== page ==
ShapeShapeauthorShapechevroncrossShapeShapeShapeGrouphamburgerhomeGroupmagnifyShapeShapeShaperssShape

Finding success in poultry business

by 5m Editor
23 May 2005, at 12:00am

KANSAS - Fifty fuzzy chicks huddled under a heat lamp in Carl Hill&#39;s garage. The flock arrived the first week of May. Eight weeks later, these chickens will be ready for the frying pan. For the past few years, Hill, 16, of Lewisport has raised pasture-fed poultry. The birds aren&#39;t certified organic, but they&#39;re the next best thing. Hill&#39;s flock eats grass, bugs and a mix that includes kelp meal, corn and roasted soybeans. His chickens sell for $2.50 a pound, or more than double the grocery-store price earlier this month of $1.12 a pound for whole chickens. &quot;It&#39;s well worth it,&quot; Aloma Dew said of the more expensive meat. She ordered a dozen chickens from Carl&#39;s spring flock. Dew frowns on industrial-type farms that pump antibiotics into the food supply. She appreciates knowing how the meat on her plate was raised, right down to what it ate and where it slept. &quot;I could go visit those chickens if I wanted to,&quot; Dew said of Hill&#39;s flock. &quot;It&#39;s exciting to know who grew your food.&quot; As far as Dew knows, Hill is the only local producer of pasture-fed poultry. Before she started buying from him, Dew stocked up on organic chickens when she traveled to the Lexington area. <i>Source: WKYT 27</I>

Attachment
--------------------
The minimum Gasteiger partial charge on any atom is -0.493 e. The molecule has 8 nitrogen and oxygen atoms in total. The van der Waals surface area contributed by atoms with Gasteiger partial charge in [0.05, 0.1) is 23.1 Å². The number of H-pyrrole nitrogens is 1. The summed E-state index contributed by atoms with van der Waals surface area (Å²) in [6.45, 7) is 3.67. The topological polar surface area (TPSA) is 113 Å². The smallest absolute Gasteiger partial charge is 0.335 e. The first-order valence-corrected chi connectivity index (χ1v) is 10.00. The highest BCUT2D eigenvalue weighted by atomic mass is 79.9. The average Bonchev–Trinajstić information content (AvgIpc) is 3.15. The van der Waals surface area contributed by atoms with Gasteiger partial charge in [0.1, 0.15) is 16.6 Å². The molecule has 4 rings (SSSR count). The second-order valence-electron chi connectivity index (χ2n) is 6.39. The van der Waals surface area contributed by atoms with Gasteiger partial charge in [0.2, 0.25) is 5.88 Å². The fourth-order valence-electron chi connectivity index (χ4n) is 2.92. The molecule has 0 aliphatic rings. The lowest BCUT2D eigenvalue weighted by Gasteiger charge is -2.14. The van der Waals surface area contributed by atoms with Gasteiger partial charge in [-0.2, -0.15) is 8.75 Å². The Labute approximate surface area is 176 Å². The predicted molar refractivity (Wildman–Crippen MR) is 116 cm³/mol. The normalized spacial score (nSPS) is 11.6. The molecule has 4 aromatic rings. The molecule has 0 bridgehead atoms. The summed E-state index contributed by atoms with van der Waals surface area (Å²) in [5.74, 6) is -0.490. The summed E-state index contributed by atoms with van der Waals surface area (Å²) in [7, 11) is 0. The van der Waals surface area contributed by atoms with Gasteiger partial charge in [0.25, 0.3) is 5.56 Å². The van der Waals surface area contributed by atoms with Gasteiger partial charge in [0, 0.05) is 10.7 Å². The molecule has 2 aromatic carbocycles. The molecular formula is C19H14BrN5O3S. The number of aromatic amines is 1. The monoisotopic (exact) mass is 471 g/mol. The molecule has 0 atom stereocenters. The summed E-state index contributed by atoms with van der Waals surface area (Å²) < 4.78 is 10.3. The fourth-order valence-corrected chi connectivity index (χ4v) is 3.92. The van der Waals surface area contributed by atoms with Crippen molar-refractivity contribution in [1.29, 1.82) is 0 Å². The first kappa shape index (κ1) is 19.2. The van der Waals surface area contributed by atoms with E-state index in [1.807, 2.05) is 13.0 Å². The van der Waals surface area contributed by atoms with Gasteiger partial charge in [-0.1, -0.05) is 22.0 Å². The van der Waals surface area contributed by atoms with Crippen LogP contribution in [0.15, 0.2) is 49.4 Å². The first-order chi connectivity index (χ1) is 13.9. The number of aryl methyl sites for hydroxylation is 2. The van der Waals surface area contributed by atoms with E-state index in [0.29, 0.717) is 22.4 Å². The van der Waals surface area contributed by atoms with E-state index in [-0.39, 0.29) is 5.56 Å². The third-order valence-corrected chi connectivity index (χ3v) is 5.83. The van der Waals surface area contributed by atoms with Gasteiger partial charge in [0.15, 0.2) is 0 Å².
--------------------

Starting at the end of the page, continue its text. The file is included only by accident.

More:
5m Editor